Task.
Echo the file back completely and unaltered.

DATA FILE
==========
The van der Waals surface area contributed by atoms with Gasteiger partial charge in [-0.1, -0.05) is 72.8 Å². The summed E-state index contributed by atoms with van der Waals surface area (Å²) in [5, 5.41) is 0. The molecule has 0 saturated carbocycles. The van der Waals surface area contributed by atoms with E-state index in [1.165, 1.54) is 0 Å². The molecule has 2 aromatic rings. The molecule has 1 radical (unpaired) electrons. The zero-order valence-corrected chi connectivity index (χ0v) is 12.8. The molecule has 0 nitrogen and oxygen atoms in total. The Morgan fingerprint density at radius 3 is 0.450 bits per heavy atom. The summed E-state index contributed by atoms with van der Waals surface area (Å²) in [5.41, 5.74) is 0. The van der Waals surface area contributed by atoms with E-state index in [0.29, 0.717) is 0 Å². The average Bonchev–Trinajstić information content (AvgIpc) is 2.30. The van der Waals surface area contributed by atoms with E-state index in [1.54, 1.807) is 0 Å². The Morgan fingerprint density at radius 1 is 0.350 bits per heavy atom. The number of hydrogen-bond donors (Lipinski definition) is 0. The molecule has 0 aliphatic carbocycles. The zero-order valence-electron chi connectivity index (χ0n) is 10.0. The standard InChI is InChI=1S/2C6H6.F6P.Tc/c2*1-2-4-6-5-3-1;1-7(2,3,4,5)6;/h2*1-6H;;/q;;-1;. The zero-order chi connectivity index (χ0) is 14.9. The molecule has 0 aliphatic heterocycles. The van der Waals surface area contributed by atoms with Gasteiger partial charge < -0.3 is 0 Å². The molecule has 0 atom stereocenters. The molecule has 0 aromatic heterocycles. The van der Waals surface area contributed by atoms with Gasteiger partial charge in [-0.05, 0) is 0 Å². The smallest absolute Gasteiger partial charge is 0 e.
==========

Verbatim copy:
The van der Waals surface area contributed by atoms with Gasteiger partial charge in [-0.1, -0.05) is 72.8 Å². The summed E-state index contributed by atoms with van der Waals surface area (Å²) in [5, 5.41) is 0. The molecule has 0 saturated carbocycles. The van der Waals surface area contributed by atoms with E-state index in [1.165, 1.54) is 0 Å². The molecule has 2 aromatic rings. The molecule has 1 radical (unpaired) electrons. The zero-order valence-corrected chi connectivity index (χ0v) is 12.8. The molecule has 0 nitrogen and oxygen atoms in total. The Morgan fingerprint density at radius 3 is 0.450 bits per heavy atom. The summed E-state index contributed by atoms with van der Waals surface area (Å²) in [5.41, 5.74) is 0. The van der Waals surface area contributed by atoms with E-state index in [0.29, 0.717) is 0 Å². The average Bonchev–Trinajstić information content (AvgIpc) is 2.30. The van der Waals surface area contributed by atoms with E-state index in [1.54, 1.807) is 0 Å². The Morgan fingerprint density at radius 1 is 0.350 bits per heavy atom. The number of hydrogen-bond donors (Lipinski definition) is 0. The molecule has 0 aliphatic carbocycles. The zero-order valence-electron chi connectivity index (χ0n) is 10.0. The standard InChI is InChI=1S/2C6H6.F6P.Tc/c2*1-2-4-6-5-3-1;1-7(2,3,4,5)6;/h2*1-6H;;/q;;-1;. The zero-order chi connectivity index (χ0) is 14.9. The molecule has 0 aliphatic heterocycles. The van der Waals surface area contributed by atoms with Gasteiger partial charge < -0.3 is 0 Å². The molecule has 0 atom stereocenters. The molecule has 0 aromatic heterocycles. The van der Waals surface area contributed by atoms with Gasteiger partial charge in [-0.05, 0) is 0 Å². The smallest absolute Gasteiger partial charge is 0 e.